Up until the end of the eighteenth century, the way Ottomans used their clocks conformed to the inner logic of their own temporal culture. However, this began to change rather dramatically during the nineteenth century, as the Ottoman Empire was increasingly assimilated into the European-dominated global economy and the project of modern state building began to gather momentum. In Reading Clocks, Alla Turca, Avner Wishnitzer unravels the complexity of Ottoman temporal culture and for the first time tells the story of its transformation. He explains that in their attempt to attain better surveillance capabilities and higher levels of regularity and efficiency, various organs of the reforming Ottoman state developed elaborate temporal constructs in which clocks played an increasingly important role. As the reform movement spread beyond the government apparatus, emerging groups of officers, bureaucrats, and urban professionals incorporated novel time-related ideas, values, and behaviors into their self-consciously “modern” outlook and lifestyle. Acculturated in the highly regimented environment of schools and barracks, they came to identify efficiency and temporal regularity with progress and the former temporal patterns with the old political order.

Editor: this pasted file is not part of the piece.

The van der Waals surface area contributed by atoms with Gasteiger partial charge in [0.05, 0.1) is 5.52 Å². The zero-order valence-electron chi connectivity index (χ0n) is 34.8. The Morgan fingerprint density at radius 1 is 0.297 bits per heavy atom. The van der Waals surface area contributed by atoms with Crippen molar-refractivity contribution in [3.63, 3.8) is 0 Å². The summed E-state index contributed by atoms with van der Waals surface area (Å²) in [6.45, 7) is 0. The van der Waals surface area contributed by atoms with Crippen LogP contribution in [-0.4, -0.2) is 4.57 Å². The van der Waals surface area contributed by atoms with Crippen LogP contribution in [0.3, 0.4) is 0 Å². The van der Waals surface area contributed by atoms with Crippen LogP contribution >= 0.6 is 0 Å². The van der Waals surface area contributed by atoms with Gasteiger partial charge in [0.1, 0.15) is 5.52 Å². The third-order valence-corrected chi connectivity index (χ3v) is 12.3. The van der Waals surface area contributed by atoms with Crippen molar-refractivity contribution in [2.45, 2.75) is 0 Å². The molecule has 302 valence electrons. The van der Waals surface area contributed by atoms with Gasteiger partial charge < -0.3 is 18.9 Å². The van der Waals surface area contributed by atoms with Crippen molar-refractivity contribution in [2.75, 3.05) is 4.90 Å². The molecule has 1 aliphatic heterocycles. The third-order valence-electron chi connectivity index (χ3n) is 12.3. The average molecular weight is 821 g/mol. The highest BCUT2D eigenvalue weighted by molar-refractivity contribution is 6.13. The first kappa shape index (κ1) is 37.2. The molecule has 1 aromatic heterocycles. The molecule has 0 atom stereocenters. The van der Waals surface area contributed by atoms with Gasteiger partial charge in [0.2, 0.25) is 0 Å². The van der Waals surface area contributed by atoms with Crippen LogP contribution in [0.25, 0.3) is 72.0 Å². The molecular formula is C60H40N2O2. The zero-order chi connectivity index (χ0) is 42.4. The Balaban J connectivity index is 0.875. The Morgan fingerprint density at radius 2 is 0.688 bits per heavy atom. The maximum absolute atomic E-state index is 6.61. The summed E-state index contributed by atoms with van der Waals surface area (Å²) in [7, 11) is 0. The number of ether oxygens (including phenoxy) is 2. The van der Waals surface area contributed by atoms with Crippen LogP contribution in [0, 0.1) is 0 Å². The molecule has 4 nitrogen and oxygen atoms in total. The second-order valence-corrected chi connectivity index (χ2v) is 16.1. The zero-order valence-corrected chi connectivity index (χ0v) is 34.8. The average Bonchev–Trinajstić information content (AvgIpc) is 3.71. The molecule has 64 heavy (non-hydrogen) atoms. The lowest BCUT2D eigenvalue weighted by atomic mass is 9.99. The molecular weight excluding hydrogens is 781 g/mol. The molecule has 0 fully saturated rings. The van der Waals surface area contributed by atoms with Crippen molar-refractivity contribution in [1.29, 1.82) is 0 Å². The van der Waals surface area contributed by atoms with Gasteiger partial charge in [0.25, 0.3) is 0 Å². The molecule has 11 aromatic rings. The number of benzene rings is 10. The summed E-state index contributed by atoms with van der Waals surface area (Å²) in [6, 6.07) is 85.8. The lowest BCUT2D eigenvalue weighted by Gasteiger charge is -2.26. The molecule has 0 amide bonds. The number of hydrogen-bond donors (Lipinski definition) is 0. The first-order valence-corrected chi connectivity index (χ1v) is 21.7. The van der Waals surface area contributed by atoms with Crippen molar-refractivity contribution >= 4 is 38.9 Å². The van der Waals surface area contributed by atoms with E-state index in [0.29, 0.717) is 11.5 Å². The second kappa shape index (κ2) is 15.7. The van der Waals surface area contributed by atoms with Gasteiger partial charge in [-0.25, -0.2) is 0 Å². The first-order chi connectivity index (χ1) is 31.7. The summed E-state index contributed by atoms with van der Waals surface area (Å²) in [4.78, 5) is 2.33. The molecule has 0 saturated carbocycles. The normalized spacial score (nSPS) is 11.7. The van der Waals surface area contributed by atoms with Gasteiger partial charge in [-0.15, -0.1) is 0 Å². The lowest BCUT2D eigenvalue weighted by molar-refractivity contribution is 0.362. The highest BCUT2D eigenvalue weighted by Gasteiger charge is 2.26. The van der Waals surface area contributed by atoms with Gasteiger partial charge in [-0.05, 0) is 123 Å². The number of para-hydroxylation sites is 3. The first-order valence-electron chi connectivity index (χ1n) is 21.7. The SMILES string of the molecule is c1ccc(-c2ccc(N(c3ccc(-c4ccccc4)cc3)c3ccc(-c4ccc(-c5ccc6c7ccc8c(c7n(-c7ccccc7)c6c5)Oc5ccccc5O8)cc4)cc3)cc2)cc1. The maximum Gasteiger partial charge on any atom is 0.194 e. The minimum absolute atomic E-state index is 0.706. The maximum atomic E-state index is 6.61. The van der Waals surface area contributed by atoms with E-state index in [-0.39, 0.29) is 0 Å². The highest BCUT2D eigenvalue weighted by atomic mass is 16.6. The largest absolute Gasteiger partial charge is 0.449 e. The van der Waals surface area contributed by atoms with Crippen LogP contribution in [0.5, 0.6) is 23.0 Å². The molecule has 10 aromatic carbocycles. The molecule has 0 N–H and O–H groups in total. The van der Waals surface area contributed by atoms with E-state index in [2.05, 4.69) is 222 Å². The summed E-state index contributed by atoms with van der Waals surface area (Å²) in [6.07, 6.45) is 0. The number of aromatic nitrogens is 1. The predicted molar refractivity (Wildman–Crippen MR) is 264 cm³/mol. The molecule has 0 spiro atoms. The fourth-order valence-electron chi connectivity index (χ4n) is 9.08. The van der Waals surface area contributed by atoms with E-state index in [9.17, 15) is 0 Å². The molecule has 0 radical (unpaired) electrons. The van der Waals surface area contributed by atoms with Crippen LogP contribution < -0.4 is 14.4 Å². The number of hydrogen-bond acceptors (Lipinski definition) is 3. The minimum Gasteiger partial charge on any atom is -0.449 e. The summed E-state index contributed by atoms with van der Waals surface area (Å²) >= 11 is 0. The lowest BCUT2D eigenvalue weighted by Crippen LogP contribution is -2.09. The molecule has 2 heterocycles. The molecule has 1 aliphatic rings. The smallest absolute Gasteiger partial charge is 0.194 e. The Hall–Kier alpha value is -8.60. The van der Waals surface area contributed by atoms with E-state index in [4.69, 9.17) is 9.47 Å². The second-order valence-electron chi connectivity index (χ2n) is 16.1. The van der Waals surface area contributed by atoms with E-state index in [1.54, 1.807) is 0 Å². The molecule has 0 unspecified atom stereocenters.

Drawing on a wealth of archival and literary sources, Wishnitzer’s original and highly important work presents the shifting culture of time as an arena in which Ottoman social groups competed for legitimacy and a medium through which the very concept of modernity was defined. Reading Clocks, Alla Turca breaks new ground in the study of the Middle East and presents us with a new understanding of the relationship between time and modernity.